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CNN LARRY KING LIVE
Interview With Jon Stewart
Aired October 20, 2010 - 21:00 ET
THIS IS A RUSH TRANSCRIPT. THIS COPY MAY NOT BE IN ITS FINAL FORM AND MAY BE UPDATED.
LARRY KING, HOST (voice-over): Tonight, Jon Stewart on his "Rally to Restore Sanity." A political event or a put-on?
Oprah's sending "The Daily Show" audience to D.C. Even President Obama has given it props.
Plus, we'll talk candidates who claim they aren't witches. Voicemail for Anita Hill. Getting a grip on Planet Earth from the man who wrote the whole book about it.
Jon Stewart for the hour. No joke. Next on LARRY KING LIVE.
KING: Good evening. Jon Stewart. Good to have him back. He's the host, executive producer of "The Daily Show" on Comedy Central. He's leading the "Rally to Restore Sanity" in Washington, D.C., appropriately the night before Halloween, October 30th.
He and the "Daily Show" writers are the authors of the new best- seller, in fact the number one best-seller on "The New York Times" best-seller list, "Earth: The Book, A Visitor's Guide to the Human Race."
I'm on one page of this. We're not going to show it to you.
JON STEWART, HOST, "THE DAILY SHOW": No, you're not.
KING: Because it's a family show, but it just increased sales of the book twofold. He'll host "Night of Too Many Stars." An overbooked concert for autism education. That airs on Comedy Central tomorrow night.
Half of it was taped in New York, right?
STEWART: I'm sorry, I'm just listening to the end of "PARKER/SPITZER." They're just -- that's witty. That is witty.
KING: You like that show?
STEWART: Listen, I'm just glad they got a real table. You see -- for the first couple of nights, they didn't have a table, they had a stool with, like, newspapers piled on it. Like they didn't have a guy to just come in and go, maybe we should move those.
What's happening, baby? Can I tell you something? You made the right choice. You are leaving this place. You know what you are? You're the last guy out of a burning building, my friend.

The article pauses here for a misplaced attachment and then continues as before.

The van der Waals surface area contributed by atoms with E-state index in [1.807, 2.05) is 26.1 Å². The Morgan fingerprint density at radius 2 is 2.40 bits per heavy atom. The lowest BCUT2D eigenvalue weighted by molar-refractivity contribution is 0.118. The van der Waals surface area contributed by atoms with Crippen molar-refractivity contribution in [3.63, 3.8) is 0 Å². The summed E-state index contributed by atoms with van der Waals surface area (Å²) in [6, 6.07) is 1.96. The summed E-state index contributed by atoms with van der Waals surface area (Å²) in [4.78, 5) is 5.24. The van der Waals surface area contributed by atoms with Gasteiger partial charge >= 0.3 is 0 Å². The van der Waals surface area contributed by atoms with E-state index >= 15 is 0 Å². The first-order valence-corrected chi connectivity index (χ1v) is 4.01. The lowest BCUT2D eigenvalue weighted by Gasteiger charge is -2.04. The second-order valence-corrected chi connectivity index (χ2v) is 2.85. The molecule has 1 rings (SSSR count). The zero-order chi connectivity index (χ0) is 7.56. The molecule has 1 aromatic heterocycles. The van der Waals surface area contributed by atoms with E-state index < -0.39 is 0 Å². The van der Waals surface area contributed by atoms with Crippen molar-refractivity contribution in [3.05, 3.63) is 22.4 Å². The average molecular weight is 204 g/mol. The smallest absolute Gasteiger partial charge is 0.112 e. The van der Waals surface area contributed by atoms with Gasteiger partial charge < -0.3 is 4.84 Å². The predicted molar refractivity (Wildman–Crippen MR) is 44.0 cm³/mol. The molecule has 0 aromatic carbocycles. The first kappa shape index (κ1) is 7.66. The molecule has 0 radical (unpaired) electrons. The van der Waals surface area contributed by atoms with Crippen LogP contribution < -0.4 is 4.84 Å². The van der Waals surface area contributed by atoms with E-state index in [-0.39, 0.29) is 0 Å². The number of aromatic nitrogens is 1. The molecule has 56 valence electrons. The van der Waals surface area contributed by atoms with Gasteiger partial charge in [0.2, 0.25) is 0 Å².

STEWART: You are --
STEWART: Oh, I'm sorry, am I -- are we on CNN right now?
KING: You're on -- yes.
STEWART: I thought this was, like, the pre-show banter.
KING: No, no, we're on.
STEWART: Oh, OK. Listen, you're really leaving this place with a great infrastructure and I think you've done -- I think it's in a wonderful --
KING: Thank you, Jon.
STEWART: You're a real "PARKER/SPITZER."
KING: Let's first get to the rally. Explain this to me. Now this is a definitive show here. We've been around a while so you should be proud to be here.
STEWART: I'm very proud to be here and honored to be here.
KING: So explain this rally.
STEWART: "Rally to Restore Sanity."
KING: Is it a political rally?
STEWART: No. It is in fact not a political rally.
KING: So what are you assuming, there is insanity prevailing and you're the restoring of the --
STEWART: Do you watch television?
KING: Yes. What are you presuming here?
STEWART: Do you live and breathe, my friend? We are presuming that -- that 75 to 80 percent of the country, reasonable people, they get along, they may not agree on things but they can do things.
And the other 15 percent control it. The dialogue, the legislation. This is for the people that are too busy, that have jobs and lives, and are tired of their reflection in the media as being a divided country and a country that's ideological and conflicted and fighting.
This is for those people. Those people are going to come to Washington, D.C. on October 30th and say to the world --
KING: Who will be speaking other than you and your pal?
STEWART: So we should -- you're -- you --
KING: Colbert. You and Colbert are speaking.
STEWART: You're saying we should have planned speakers?
KING: There are no speakers?
STEWART: Oh, Jesus. What --
KING: It's just a bunch of people rallying?